One of the most noticeable boundaries of this game pertains to the player’s line of vision; the player’s perspective is always “forward,” in that the player cannot rotate their perspective in order to look around more freely. Additionally, the digital universe is not open-world; the player is limited to moving forwards and backwards by the white arrows that appear on the top and bottom margins of the screen when a path is possible, and can only move left and right for a limited number of steps. In terms of boundaries related to interaction, not all objects in the game can be interacted with – only ones that play roles in solving puzzles or progressing with the plot of the storyline. Finally, the player is limited by the pace of their walk, and can neither speed up nor slow down. An additional notable boundary (or lack thereof) is the unlimited time the user can allot to figuring out the puzzles and exploring the digital world.
Aesthetic of Fun
The intended aesthetics of fun in this game are primarily Discovery and Narrative, with a hint of Fantasy, as the player is meant to solve the mystery behind the game while also exploring the fantastical, supernatural world hosting the story. The game was successful in meeting this goal through the design of its formal elements.
Namely, the interaction pattern of Player vs Game enables the player to immerse themselves fully into the narrative of the story and its environment without the distraction of other players competing to win. This is a significant and effective design decision for two reasons: 1) the process of Discovery is usually a very personal process and one that is done on one’s own pace, 2) allowing one to fully immerse themselves in a Fantasy world at a pace that is completely within one’s control enables them to fully absorb the Narrative. The lack of complex Procedures and Rules coupled with the clear Boundaries of the game (in terms of arrows pointing to where the player can move) creates a similar benefit for the player; the player does not have to memorize or focus on a complicated set of guidelines, and can instead allocate their attention to exploring and appreciating the fantastical narrative of the game.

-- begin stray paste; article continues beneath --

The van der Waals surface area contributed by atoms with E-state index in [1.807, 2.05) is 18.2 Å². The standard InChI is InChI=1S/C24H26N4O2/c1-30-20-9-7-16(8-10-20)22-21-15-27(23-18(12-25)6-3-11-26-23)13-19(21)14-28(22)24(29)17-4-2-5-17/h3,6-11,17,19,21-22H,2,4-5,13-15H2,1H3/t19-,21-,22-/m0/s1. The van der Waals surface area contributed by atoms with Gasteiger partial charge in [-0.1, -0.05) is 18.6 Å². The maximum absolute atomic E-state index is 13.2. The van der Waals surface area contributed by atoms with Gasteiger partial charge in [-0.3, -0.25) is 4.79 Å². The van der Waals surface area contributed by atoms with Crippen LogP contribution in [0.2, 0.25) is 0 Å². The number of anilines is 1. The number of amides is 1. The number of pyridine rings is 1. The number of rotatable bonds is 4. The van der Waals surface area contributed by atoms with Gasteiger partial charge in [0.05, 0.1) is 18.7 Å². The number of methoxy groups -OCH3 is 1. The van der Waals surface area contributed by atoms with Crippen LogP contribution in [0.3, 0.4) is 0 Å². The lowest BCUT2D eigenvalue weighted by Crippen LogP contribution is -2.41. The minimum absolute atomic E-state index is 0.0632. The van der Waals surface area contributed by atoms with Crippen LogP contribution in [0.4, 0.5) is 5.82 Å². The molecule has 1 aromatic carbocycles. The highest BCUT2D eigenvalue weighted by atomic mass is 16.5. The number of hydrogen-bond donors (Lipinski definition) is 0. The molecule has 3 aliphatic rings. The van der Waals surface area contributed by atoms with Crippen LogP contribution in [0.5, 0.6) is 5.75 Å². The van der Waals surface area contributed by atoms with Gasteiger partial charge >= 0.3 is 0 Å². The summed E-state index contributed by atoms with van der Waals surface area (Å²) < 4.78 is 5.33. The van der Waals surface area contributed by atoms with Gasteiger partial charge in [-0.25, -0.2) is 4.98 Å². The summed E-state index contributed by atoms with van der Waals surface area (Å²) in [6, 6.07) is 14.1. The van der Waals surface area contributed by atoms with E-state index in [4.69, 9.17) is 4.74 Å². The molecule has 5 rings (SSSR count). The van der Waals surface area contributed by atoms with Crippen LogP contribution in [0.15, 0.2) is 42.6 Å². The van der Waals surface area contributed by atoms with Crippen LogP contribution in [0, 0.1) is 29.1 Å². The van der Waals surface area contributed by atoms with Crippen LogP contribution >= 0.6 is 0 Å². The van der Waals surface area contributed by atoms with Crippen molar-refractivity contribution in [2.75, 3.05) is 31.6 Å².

The Exploration objective of the game (described in detail above) feeds right into its aesthetic of Discovery, while the Solution objective of the game (also described in detail above) contributes greatly to the game’s Narrative aesthetic. By stringing together the Narrative of the game through puzzles that the player must find a Solution for, these objectives arguably contribute the most to forming the aesthetics of fun to this game.
Further, the fact that the Outcomes of this game do not include a “game over” state and that the Boundaries do not include a time limit relieves pressure from the user to skip over any of the environment’s details for the sake of trying to “beat” another entity. Instead, it further encourages Discovery and slow and steady absorption and appreciation of the Narrative, as well as the details of the digital Fantasy world.
Finally, the Resources of this game in the form of the player’s senses of sight, hearing, and touch contributes greatly to the Fantasy aesthetic. The creepy sound effects and background music, the dark visual aesthetic, the creepy dolls and objects the player must interact with, and the occasional jump scare all pull the player into this scary make-believe world.
Moments of Particular Success or Epic Fails
One moment of particular success I encountered was solving the first major puzzle of twisting a doll’s head in order to get a secret code to open another entrance. Despite feeling a little creeped out by the fact that the doll’s head suddenly turned bloody, it was immensely satisfying to make this step and continue along with the intriguing narrative.
One moment of epic fail was when I was wandering around aimlessly and in circles in the snowy forest, trying but failing to determine where I could possible turn to next to continue with the story. At that point, I was really tempted to just quit the game due to my frustration, and had to consult an online walkthrough to figure out what to do next.
Suggested Improvements for the Game
To I wish that there had been some sort of in-game “guide” that I could have consulted in the game to give my hints on next steps to take. For example, in The Legend of Zelda video games, the protagonist is accompanied by a guiding figure that gives vague clues on next steps. I believe some of hint-giving figure in this game would have mitigated my frustration and the urge to call it quits.
Another improvement I would suggest for this game is updating the game so that the player can view their surroundings in a more 360 degree perspective. The fixed forward-looking perspective made the experience less realistic and more pre-programmed, which took away from the Discovery aesthetic of fun.